Use of the mono-labeled LUX primers is compatible with a wide variety of instruments including (but not limited to) the ABI qPCR instruments, Bio-Rad iCycler® iQ, Roche LightCycler™ (FAM label), Corbett Research RotorGene™, and the Stratagene Mx4000® and Mx3000P®. Real-time PCR with LUX primers followed by melting curves analysis provides a rapid and convenient tool to examine the specificity of the assays (Fig. 2). In Note 1, we outline a comparison of the LUX detection system with a multiplex approach and the 5' nuclease assay.

Fig. 2. Melting curve analysis of real-time polymerase chain reaction (PCR) with LUX primers. After amplification the instrument software is programmed to perform a slow ramp from low to high temperature during which double-stranded DNA dissociates into single-stranded DNA. Fluorescence signal is continuously recorded. (A) At the melting temperature of the amplicon (black lines), the fluorescent signal of the LUX dye decreases steeply. (B) The dissociation curve software usually can convert this drop into melting peaks by plotting the first derivative, -dF/dT, vs the temperature The highest point of this curve represents the melting temperature. The melting curve analysis of the controls without added template (gray lines) verifies that no PCR products were formed in these samples.

Fig. 2. Melting curve analysis of real-time polymerase chain reaction (PCR) with LUX primers. After amplification the instrument software is programmed to perform a slow ramp from low to high temperature during which double-stranded DNA dissociates into single-stranded DNA. Fluorescence signal is continuously recorded. (A) At the melting temperature of the amplicon (black lines), the fluorescent signal of the LUX dye decreases steeply. (B) The dissociation curve software usually can convert this drop into melting peaks by plotting the first derivative, -dF/dT, vs the temperature The highest point of this curve represents the melting temperature. The melting curve analysis of the controls without added template (gray lines) verifies that no PCR products were formed in these samples.

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3.6. In Vitro Transcribed RNA for Standardization

Choline acetyltransferase mRNA is transcribed in vitro from cDNA templates using T7 RNA polymerase (Invitrogen). Near full-length ChAT cDNA amplified from P-19 cell RNA using primers bearing topoisomerase I recognition sites (forward-5'-cggaacaagggggctgctgggatctgg; reverse-5'-tgagtcaagggctg agacggcggaaatta; underlined bases indicate the topoisomerase recognition site). A 5' T7 promoter and a 3' poly-A tail is joined to the cDNA by incubating the cDNA at 25°C for 5 min with the topoisomerase-charged TOPO Tools 5' T7 element and 3' Poly A element (Invitrogen). The molar ratio of cDNA needs to be twice that of each element. An antibody-based "hot-start," proofreading Taq DNA polymerase mixture (Platinum HiFi) is used to amplify full-length cDNA and to amplify the linear cDNA construct after topoisomerase-mediated linkage of the elements (Invitrogen, cat. no. 11304-011). The transcribed mRNA to be treated with DNase I (standard vendor protocol) to degrade the cDNA template. The mRNA is subsequently mixed with the lysis buffer, applied to a spin-column, washed and eluted with pure water (Micro-to-Midi Total RNA Purification System, Invitrogen). The transcription reaction typically yields 300 ng (5 x 20-|L reactions) after purification. The concentration of RNA and copy number is calculated by UV-absorbance. The transcript to show a single band of correct molecular weight by agarose gel electrophoresis. The ChAT mRNA generated by in vitro transcription can be used to determine the dynamic range for quantitative real-time RT-PCR, where the approximate initial copy number is known. For example serial threefold serial dilutions from 66 to 13 x 106 are used in a qPCR with LUX primers (Fig. 3A). A standard curve is plotted (Fig. 3B) and the CT values taken at various time points in the P-19 experiments can be compared to this standard curve in order to obtain absolute numbers in the induced samples (see Note 2).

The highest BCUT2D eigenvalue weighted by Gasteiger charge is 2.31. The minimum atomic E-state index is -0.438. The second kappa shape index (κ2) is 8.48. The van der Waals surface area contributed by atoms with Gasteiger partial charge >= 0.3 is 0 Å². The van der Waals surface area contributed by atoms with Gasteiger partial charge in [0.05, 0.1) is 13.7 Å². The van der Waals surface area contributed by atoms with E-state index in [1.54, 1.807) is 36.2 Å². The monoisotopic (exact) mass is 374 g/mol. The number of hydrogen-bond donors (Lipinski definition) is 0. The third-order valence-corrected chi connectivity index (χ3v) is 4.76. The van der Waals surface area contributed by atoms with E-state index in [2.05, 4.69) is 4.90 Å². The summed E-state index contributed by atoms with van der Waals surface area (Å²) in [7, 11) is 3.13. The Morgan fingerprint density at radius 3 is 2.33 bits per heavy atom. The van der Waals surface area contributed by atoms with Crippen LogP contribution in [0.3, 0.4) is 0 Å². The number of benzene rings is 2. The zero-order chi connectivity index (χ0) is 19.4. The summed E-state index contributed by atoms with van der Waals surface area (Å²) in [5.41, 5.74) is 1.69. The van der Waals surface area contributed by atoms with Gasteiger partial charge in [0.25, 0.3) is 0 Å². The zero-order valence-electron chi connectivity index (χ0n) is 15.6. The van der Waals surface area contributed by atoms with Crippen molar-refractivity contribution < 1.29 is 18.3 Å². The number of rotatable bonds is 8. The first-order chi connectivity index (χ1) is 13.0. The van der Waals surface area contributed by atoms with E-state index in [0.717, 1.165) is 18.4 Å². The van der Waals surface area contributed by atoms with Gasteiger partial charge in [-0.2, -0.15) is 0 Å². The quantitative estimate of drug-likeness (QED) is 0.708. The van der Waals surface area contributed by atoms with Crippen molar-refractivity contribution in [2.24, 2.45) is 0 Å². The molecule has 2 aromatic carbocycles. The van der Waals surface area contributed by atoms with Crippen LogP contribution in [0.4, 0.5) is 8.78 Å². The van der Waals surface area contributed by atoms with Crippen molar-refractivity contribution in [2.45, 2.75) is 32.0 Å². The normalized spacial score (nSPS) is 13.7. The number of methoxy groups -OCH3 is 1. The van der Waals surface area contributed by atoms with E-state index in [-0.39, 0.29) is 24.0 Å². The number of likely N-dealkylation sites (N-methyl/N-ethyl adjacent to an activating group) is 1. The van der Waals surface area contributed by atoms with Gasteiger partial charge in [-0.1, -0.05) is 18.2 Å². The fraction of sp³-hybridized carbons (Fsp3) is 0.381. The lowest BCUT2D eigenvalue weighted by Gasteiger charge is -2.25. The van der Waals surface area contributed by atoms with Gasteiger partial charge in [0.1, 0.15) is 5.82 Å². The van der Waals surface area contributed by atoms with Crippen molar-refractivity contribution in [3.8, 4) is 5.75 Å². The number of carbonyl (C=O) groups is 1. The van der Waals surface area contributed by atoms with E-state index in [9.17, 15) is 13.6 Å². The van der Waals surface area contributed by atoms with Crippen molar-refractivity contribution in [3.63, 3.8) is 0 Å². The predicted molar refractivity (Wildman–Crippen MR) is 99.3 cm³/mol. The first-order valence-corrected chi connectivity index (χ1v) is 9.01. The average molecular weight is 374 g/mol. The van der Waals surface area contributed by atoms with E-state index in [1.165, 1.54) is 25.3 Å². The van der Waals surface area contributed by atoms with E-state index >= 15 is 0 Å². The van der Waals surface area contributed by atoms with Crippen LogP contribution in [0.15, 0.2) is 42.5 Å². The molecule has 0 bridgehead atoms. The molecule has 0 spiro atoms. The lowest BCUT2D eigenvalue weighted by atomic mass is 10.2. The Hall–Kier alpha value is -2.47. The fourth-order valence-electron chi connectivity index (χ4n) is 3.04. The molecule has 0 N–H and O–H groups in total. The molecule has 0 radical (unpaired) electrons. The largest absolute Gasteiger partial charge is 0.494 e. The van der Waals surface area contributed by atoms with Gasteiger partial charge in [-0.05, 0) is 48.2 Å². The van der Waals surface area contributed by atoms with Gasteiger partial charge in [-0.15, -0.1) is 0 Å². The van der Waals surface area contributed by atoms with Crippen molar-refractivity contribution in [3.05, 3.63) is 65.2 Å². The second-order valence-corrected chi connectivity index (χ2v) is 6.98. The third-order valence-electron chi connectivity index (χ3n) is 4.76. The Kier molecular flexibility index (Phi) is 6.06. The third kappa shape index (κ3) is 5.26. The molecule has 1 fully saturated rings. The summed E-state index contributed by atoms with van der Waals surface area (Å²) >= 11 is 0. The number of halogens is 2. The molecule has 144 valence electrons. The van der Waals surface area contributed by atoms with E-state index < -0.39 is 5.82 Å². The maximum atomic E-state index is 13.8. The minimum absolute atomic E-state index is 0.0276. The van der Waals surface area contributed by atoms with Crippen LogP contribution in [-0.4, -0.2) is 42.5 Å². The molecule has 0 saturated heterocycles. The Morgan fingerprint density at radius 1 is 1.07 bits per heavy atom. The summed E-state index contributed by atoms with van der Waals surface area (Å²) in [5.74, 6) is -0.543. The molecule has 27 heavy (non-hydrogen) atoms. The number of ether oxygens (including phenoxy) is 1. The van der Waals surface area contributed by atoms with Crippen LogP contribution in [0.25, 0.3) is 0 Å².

3.7. Determination of Gene Expression Profiles of Selected Genes

The level of expression of the selected genes for each time point as shown in Fig. 4A,B to be determined by real-time fluorogenic qRT-PCR using a relative method of quantitation (20) (user bulletin no. 2, Applied Biosystems, cat. no. 4303859). The expression of the transcripts, NMDA, GABA, GLUR1, neural cell adhesion molecule, GAP-43, and ChAT, substantially increases during the differentiation period. The increase in BDNF, BMP2-inducible kinase, and BMP4 transcripts is typically moderate during the differentiation period, and EGR1 and nestin levels increase and then decrease during differentiation (18). For the P-19 expression experiments, the P-19 cell RNA (500 ng) from each time point is reverse transcribed (40-| L reactions) and the resulting cDNA (4 | L) to be used as a template for fluorogenic PCR (40 cycles). The RNA is